joe mcspedonIt was reported that this project was carried out by a high-tech team, directed by Joe McSpedon who worked for USAID’s Office of Transition Initiatives (OTI). OTI was created after the fall of the Soviet Union to promote U.S. interests in quickly changing political environments — without the usual red tape. The team of contractors set up servers in Spain and Ireland to process texts, contracting an independent Spanish company called Lleida.net to send the text messages back to Cuba, while stripping off identifying data.

In 2011, the State Department’s Secretary Hillary Clinton thought social media was an important tool in diplomacy. At George Washington University, she said the U.S. helped people in “oppressive Internet environments get around filters.” In Tunisia, she said people used technology to “organize and share grievances, which, as we know, helped fuel a movement that led to revolutionary change.”

Josefina Vidal, director of U.S. affairs at Cuba’s Foreign Ministry, commented that the ZunZuneo program “shows once again that the United States government has not renounced its plans of subversion against Cuba, which have as their aim the creation of situations of destabilization in our country to create changes in the public order and toward which it continues to devote multimillion-dollar budgets each year.” Many will heartily agree with her restrained conclusion:

“The government of the United States must respect international law and the goals and principles of the United Nations charter and, therefore, cease its illegal and clandestine actions against Cuba, which are rejected by the Cuban people and international public opinion”.

TPP – 1: intensifying the corporate-political nexus or ‘open, free, transparent and fair’?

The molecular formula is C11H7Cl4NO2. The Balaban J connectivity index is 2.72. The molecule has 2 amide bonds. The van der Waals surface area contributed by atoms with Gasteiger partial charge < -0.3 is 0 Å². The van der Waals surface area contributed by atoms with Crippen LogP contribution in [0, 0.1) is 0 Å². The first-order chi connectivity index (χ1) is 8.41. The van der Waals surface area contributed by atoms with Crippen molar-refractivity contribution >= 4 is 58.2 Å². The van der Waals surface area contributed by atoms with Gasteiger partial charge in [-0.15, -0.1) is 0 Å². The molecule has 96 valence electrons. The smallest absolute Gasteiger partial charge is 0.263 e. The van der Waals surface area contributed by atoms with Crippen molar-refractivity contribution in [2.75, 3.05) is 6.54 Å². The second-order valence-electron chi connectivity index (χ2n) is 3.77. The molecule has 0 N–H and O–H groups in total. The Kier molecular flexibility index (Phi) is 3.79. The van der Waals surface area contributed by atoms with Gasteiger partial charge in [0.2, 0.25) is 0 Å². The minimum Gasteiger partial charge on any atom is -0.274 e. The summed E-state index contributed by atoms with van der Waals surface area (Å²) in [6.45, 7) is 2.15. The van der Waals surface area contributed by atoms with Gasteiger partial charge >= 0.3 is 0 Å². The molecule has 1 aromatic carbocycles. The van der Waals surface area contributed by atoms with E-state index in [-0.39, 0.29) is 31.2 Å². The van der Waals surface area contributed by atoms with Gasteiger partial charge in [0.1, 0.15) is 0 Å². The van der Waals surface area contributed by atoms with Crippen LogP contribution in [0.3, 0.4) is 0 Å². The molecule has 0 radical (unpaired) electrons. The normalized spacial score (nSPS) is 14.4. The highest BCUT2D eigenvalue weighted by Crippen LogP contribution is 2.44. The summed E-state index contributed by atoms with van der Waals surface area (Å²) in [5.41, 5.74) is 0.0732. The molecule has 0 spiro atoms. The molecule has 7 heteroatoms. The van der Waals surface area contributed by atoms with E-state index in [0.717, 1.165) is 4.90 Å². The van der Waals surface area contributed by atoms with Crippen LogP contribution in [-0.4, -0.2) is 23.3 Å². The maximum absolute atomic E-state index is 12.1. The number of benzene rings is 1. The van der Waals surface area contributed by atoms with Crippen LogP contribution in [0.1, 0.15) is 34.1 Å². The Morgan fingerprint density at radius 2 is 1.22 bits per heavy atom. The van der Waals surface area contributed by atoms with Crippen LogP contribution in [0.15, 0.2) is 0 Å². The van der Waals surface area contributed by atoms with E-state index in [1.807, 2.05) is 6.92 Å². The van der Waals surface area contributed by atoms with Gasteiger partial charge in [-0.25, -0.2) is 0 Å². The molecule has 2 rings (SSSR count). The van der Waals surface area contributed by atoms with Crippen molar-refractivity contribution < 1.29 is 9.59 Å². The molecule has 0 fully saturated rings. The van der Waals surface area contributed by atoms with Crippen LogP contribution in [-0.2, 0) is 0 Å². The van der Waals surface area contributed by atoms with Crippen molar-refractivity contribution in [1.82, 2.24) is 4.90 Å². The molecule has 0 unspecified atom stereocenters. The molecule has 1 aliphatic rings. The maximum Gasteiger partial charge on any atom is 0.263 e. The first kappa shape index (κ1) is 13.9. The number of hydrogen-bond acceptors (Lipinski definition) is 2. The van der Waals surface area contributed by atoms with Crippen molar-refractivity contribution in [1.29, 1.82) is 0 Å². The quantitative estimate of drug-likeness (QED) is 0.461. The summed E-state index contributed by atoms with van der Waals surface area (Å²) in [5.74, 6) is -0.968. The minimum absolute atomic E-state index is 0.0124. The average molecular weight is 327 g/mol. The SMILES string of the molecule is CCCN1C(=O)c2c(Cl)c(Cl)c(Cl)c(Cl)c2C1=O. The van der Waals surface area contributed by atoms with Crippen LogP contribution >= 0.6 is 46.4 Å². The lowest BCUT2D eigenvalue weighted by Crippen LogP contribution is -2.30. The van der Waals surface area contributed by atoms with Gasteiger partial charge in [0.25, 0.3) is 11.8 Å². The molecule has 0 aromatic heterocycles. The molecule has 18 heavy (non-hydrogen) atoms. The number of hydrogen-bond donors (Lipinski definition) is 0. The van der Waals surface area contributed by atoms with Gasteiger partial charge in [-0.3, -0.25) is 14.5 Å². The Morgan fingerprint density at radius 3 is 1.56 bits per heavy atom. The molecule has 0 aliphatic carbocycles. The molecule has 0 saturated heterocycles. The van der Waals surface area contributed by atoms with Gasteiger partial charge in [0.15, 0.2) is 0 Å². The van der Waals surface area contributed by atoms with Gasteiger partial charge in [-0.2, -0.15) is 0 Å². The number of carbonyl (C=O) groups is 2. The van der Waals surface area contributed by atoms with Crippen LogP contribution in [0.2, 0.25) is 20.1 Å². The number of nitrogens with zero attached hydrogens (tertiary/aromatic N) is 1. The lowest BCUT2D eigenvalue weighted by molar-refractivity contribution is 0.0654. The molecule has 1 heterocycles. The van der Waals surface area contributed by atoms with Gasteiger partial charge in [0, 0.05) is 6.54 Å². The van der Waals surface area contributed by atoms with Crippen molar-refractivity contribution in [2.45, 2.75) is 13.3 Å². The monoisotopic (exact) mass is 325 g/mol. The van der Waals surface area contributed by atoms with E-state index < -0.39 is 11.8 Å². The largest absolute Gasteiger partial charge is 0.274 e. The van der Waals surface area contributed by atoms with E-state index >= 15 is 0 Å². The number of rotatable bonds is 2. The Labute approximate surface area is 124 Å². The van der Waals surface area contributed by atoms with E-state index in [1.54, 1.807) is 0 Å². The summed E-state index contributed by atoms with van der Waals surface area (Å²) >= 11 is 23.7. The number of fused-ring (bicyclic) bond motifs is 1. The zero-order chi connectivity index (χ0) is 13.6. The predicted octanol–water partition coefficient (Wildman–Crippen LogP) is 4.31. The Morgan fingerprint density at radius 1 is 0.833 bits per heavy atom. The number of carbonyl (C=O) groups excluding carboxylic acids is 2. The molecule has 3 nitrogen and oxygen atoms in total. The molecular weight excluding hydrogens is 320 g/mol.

In 2007, negotiations began for the Trans-Pacific Partnership (TPP), a significantly expanded version of the 2005 agreement, encompassing a larger group of countries. At its heart is the intellectual property chapter with a long section on patents.

Other sections:

  • Internet – regulation
  • Health – focus on patents and pharmaceutical data protection
  • Agriculture – plant patents & technical test data
In November 2011 a smiling President Obama formally launched the Trans-Pacific Partnership.

In the Financial Times David Pilling quoted the noble announcement by Obama’s right hand in many disturbing ventures, Hillary Clinton: “We must create a rules-based order – one that is open, free, transparent and fair.”

America, she says, is uniquely placed to create such an order and to police it. “We are the only power with a network of strong alliances in the region, no territorial ambitions, and a long record of providing for the common good.”

Currently involved:

Yesterday Reuters reported that the United States is hosting the 14th round of negotiations on the proposed TPP pact outside Washington with Australia, New Zealand, Chile, Peru, Singapore, Malaysia, Vietnam and Brunei. Canada and Mexico will join the negotiations when countries meet for their 15th round in December.

The TPP aims to abolish traditional trade barriers and address concerns about “state-owned enterprises” that increasingly compete with private companies.

In August 2012, Robert Naiman of the Huffington Post reported that Médecins Sans Frontières/Doctors Without Borders said that promoting restrictive trade policies would make it much harder for patients, governments and treatment providers like MSF to access affordable, life-saving price-lowering generic drugs: “[T]he U.S. is asking countries to create new, enhanced and longer patent and data monopoly protections for multinational pharmaceutical companies so they can keep competitors out of the market and charge higher prices for longer.”

An accurate summary?

Dean Baker, co-founder of the Center for Economic and Policy Research (CEPR) -largely funded by American unions and charitable foundations – wrote last month in the Guardian:

“In reality, the deal has almost nothing to do with trade: actual trade barriers between these countries are already very low. The TPP is an effort to use the holy grail of free trade to impose conditions and override domestic laws in a way that would be almost impossible if the proposed measures had to go through the normal legislative process.

“The expectation is that by lining up powerful corporate interests, governments will be able to ram this new “free trade” pact through legislatures on a take-it-or-leave-it basis. As with all these multilateral agreements, the intention is to spread its reach through time. That means that anything the original parties to the TPP accept is likely to be imposed later on other countries in the region, and quite likely, on the rest of the world”#